Tuesday, April 29, 2008

Dorina signs new book contract

Just a quick announcement I wanted to share with my friends: I was just offered a contract for one of my children's picture books from Shen's Books in California. I'm really excited to be working with this multicultural book publisher on my book, CORA SWIRLS THE NOODLES, a story about a creative Filipino girl cooking up traditional Filipino food with her mother. The editor at Shen's Books says they hope to get the book illustrated and on bookshelves by this fall. I've been following Shen's books for a few years now. They work to publish books that will help encourage and educate kids about different cultures of the world. They maintain a great blog and reach out especially to teachers and schools. Thank you to so many of you who have encouraged me in this process of writing and publishing.

Wednesday, April 23, 2008

Grand Rapids Trip: Dorina reflects on faith and writing

We just returned from a four-day trip to Grand Rapids, Michigan and my alma mater, Calvin College. Calvin hosted the Festival of Faith and Writing and invited me to come as a guest speaker. I felt so humbled and honored to be included on a list of such exemplary writers, poets, publishers and editors. These four days were the "shot in the arm" I needed to drive me back to my craft - writing children's and young adult books. Admittedly, over the last few months the busyness of mothering an almost 2-year-old, coaching a high school track team, serving as wife, daughter and friend, have consumed my time. I embrace all of these roles as well but I've often pushed my writing to the back burner. The Festival gave me a space to talk about writing and faith, to reflect on my journey and glean knowledge and inspiration from writers who have gone before me.

After a grueling red eye with two layovers in the middle of the night and two delays, Ericlee, Meilani and I arrived in Grand Rapids. The shuttle picked us up at the airport and our adventures began. During our shuttle ride, we met writer Lawrence Dorr and his dear wife. They adopted us right away as family. We were all staying at Calvin's Prince Conference Center on campus. Last time I was at Calvin, the space where this beautiful hotel sits today was only a field I passed on the way to my (junior year) apartment. Needless to say, the campus has changed immensely in the nine years (gasp!) I've been away. The Prince Center lobby was buzzing with excitement when we entered. People were drinking coffee, chatting, buying books and souvenirs from the vendors and checking in. We were greeted right away by my journalism professor and mentor Don Hettinga, who asked for my autograph (Yikes!). He introduced us to the Festival coordinator Shelly and helped us with our bags. Talk about red carpet treatment. I've never really experienced it like this before. Ericlee and Meilani unpacked and took a nap while I showered and dashed over to a session in the chapel by children's and young adult writer Gary Schmidt.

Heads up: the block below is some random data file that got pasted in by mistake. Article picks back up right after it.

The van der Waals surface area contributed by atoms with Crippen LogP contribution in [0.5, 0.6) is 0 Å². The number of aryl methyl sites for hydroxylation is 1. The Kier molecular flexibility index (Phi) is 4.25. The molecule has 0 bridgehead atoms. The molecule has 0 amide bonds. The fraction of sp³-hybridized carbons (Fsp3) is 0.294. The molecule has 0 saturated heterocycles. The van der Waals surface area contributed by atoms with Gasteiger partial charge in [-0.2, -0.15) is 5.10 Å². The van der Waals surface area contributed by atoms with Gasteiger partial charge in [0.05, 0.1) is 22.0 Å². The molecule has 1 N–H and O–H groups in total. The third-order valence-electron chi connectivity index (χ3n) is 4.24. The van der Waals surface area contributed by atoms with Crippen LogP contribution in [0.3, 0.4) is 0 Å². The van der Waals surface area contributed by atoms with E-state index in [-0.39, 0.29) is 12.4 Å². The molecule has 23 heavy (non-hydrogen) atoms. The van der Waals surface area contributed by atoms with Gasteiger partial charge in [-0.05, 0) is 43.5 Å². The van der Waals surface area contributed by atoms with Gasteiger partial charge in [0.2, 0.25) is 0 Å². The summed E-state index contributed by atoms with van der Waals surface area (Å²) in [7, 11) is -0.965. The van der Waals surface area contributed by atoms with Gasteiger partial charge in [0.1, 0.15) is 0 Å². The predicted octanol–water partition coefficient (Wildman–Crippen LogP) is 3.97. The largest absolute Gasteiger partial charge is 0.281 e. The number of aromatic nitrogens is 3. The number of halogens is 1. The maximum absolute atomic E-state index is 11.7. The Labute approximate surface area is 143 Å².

If there's one thing I regret from my days at Calvin it's that I never took a class from Gary Schmidt. How did I know I would one day be publishing children's picture books and reading this Newbery-award-winning Calvin prof for my graduate classes. His talk was "Writing for the Middle School Reader: War, Trouble and Calamity." What a way to kickstart my weekend. The most memorable part of Schmidt's talk (besides his stellar storytelling and wry humor) was this statement: "Adolescent and young adult literature is about the decisions that cause us to look away from childhood and turn toward adulthood." Since I'm writing a young adult novel right now for my MFA thesis, I was intrigued by this. It's what "coming of age" is all about. He concluded by challenging us writers to "give them joy and beauty that overwhelms the darkness." For me, this is where my faith and my writing truly do intersect. I've never been the type of journalist or writer to hit someone over the head with a moral. Didactic literature may have its place but it's never been my style. I do see an opportunity to share my faith in God and his redemptive power simply by giving my readers a glimpse of that joy and beauty. "We are on deck already," he said. "Our readers are headed there. Let us show them how to get there."
Outside of the inspiring panels and conference lectures, this trip to Grand Rapids was a great excuse to catch up with old friends. Thursday night we had dinner with my friend Christy Carlin now Knetsch. She and her hubby Brad just got married in March and it was fun to meet him for the first time. We reminisced about our days in college, especially our Interim in Hawaii Senior year. Friday morning we caught up with my friend Doug Roede and his three adorable little boys. The kids had fun together as we tooled around campus and checked out some of the construction projects. Friday afternoon I participated in two panels, sharing about what it's like "Writing for Children" and my journey "From Student to Writer." Calvin hosted a book signing for me in the bookstore. I signed a few copies of my latest children's book and saw some old friends from the Mosaic Community (where I was a Resident Assistant) and a few other Class of '99ers. To sign books in the bookstore was a surreal experience.

Saturday morning Ericlee and I joined a group of writer-runners for a 10K run through campus and Grand Rapids. The weather was surprisingly gorgeous - sunny and 70s - contrary to the cold Michigan has come to represent for me. We were ill-equipped for the run but we managed to push Meilani in our portable stroller. The best part about this run was getting to catch up with a friend, Jane (Knol) Schwartz, from my class, who teaches in Calvin's English department now. I also got to meet Nancy Hull, another Calvin prof and young adult writer. She was, indeed, the energizer bunny who inspired this Saturday run.

While I participated in a Young Adult Literature Circle and spoke on a panel of journalists called "To Tell the Truth," Ericlee and Meilani joined up with Ericlee's cousins for a trip to the Grand Rapids zoo. They joined all the other incredulous families who wanted to take advantage of the beautiful (California) weather. Meilani, the little monkey that she is, practiced hanging on anything she could find. (It's a wonder Daddy didn't leave her at the zoo!) I enjoyed meeting Christianity Today editor Edward Gilbreath, and Bruce Umpstead of the Amy Foundation Awards and Chicago Sun Times Religion columnist Cathleen Falsani.